Confessions of a teenage decision-phobe
It’s 3 p.m. and I’m standing in the middle of Topshop, bags strewn all over the floor. One of my best friends has just threatened (insincerely… I hope) to attack me with the two, almost identical, clutch bags I have been staring at for a good 10 minutes. This may initially seem an extreme reaction to a bit of procrastination, but trust me, her Incredible Hulk moment was more than justified. We had just spent four hours wandering up and down the same street, trying to find the same present for the same schoolmate. Beginning to look a bit more understandable now, right? Add to this the fact that we had visited Topshop on no less than three occasions to sigh indecisively over the same two bags and my friend begins to look almost saintly. My name is Lucy and I’m incapable of deciding on anything… and I mean ANYTHING.
I’ve always been terrible at decision-making and it is an established joke among my friends that I struggle to make the simplest of choices without asking pretty much everyone I know: Parents, friends, distant relatives, strangers on the street… Being a bit (okay, a lot) of a drama queen, I long ago christened myself a “decision-phobic” (Shakespeare, eat your heart out). While my indecisiveness may not constitute an actual medical diagnosis, it is true that I have serious issues with taking the initiative and making a choice, especially when it involves the direction of my own life. Recently, one exasperated classmate even suggested that I make all my decisions based on a coin flip or dice roll — I feel like this idea may have been inspired by The Big Bang Theory, which makes me… Sheldon? Oh dear.
Whether this inability to decide stems from low self-confidence or pure laziness, I don’t know, but what’s pretty clear is that it is a complete pain for everyone involved, including myself. The main victim of my indecision over the years has been my poor mom, who has been relentlessly asked her opinion on everything from party outfits to school subject choices. Understandably, she’s getting a bit fed up with this slightly pathetic pantomime before any remotely significant event, and so am I, which led me to write this article.
It’s no longer my mom’s job to choose on my behalf; I turned 18 in September, which means as an adult (it’s so weird to call myself that), I’m legally responsible for the decisions I make — which is terrifying. Even writing that down makes me feel a tiny bit nauseous. But this birthday has forced me to face facts: I can’t rely on everyone else to make my decisions for me anymore. As hard as it might be at first, I’ve got to get used to taking full responsibility for my actions and suffering the consequences when I make the wrong choice. Like many teenagers, I find the prospect of handling everything on my own pretty daunting, especially when it comes to anything concerning numbers. (Math is not my strong point.)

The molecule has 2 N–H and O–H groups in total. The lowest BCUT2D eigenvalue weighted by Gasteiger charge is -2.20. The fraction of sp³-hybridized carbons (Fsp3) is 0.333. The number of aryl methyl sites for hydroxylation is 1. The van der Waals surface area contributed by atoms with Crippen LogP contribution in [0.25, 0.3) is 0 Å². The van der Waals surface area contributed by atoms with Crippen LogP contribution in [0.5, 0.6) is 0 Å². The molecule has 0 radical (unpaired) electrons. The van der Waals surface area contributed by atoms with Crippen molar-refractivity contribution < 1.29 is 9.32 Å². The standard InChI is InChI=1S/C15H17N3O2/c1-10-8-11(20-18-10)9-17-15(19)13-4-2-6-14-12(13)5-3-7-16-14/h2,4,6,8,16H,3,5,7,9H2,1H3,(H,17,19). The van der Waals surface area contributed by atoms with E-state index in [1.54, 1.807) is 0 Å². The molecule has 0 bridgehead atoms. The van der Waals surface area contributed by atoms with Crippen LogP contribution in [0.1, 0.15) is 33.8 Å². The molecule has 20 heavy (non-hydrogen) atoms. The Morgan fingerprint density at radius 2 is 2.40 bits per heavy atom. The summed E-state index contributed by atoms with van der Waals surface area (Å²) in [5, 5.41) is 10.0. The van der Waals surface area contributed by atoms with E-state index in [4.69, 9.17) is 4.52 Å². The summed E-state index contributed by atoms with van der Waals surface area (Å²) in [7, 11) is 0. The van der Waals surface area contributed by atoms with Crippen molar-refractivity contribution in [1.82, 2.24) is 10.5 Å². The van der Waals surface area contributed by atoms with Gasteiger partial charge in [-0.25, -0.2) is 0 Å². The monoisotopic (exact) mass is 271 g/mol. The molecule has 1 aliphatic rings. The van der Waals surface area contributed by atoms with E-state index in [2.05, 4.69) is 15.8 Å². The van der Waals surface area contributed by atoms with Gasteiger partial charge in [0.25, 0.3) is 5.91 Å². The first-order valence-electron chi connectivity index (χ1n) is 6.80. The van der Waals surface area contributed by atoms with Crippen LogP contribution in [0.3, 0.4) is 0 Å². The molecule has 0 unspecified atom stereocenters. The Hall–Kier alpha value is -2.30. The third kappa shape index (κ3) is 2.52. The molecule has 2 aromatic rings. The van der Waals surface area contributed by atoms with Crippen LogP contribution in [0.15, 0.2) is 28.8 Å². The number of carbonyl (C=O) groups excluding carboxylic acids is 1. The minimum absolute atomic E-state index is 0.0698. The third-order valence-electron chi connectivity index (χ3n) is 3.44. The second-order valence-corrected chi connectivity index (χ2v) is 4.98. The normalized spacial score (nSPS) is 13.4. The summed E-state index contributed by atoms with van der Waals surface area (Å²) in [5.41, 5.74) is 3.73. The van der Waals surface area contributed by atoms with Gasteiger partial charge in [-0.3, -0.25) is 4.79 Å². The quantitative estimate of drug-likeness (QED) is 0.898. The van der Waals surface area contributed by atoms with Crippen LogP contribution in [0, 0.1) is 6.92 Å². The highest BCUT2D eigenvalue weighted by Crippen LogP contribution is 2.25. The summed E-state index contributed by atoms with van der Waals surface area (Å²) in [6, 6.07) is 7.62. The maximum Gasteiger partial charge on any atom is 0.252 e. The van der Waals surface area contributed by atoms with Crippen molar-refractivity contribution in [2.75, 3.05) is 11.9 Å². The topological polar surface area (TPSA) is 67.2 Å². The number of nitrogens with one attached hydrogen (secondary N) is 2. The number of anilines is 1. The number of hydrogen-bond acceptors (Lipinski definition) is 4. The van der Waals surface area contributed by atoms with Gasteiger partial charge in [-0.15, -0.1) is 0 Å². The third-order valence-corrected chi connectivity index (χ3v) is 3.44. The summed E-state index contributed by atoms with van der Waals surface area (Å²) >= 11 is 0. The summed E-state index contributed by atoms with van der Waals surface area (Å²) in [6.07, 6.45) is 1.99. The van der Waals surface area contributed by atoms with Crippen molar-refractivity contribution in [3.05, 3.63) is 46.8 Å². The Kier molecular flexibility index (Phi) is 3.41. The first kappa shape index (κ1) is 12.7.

Now my self-titled “decision-phobia” is annoying enough in everyday situations, but it becomes an absolute nightmare when important life choices are involved. I was recently faced with the choice of where to go to university and the options couldn’t have been more different: A campus in the countryside or a college based in the heart of London. The conflict between reluctance to take the safe option and fear of the unknown (I live in a pretty tiny seaside village) went on in my head for about two months, and we’re talking an epic battle here… think Foreman vs. Ali, Tom vs. Jerry, Nicki vs. Mariah. And that’s only a tiny exaggeration.
However, the looming prospect of moving out and going to university has given me the shock I needed to tackle my decision-phobic ways once and for all (I hope). Even though it’s going to be tough not to return to my old ways, I know that I need to change. Although the idea of going cold-turkey has led to nightmarish visions of me ringing a friend desperately yelling, “Do I take the bus or train home? Tell me woman, TELL ME!,” I’m hoping that I can gradually teach myself to take more responsibility for my own choices.
Since resolving to amend my ways, I’ve already made huge progress. After agonizing over which university to choose, I decided to go back and visit them both once more. Though this meant another two days off school and more gas money (sorry, mom!), being able to experience the atmosphere of each university proved invaluable. I immediately felt that the countryside campus was too similar to what I am used to; my visit there made me realize that I’m ready for something new and exciting. Which means… I’m moving to London!
In the end, I went with my gut instinct, and I’m currently feeling pretty happy with the choice that I made. I’m hoping that this means goodbye (and good riddance) to indecision and hello to a new phase in my life. If I manage to choose my breakfast cereal this morning, that is…Oh well, small steps!
Lucy is a student from the south of England who speaks fluent sarcasm. She habitually quotes literature at inappropriate moments and is incapable of crossing a room without walking into an item of furniture. While her long term goal is to write for a living, for now she’s just trying to survive her exams – whilst attempting to make her dog a minor internet celebrity, of course.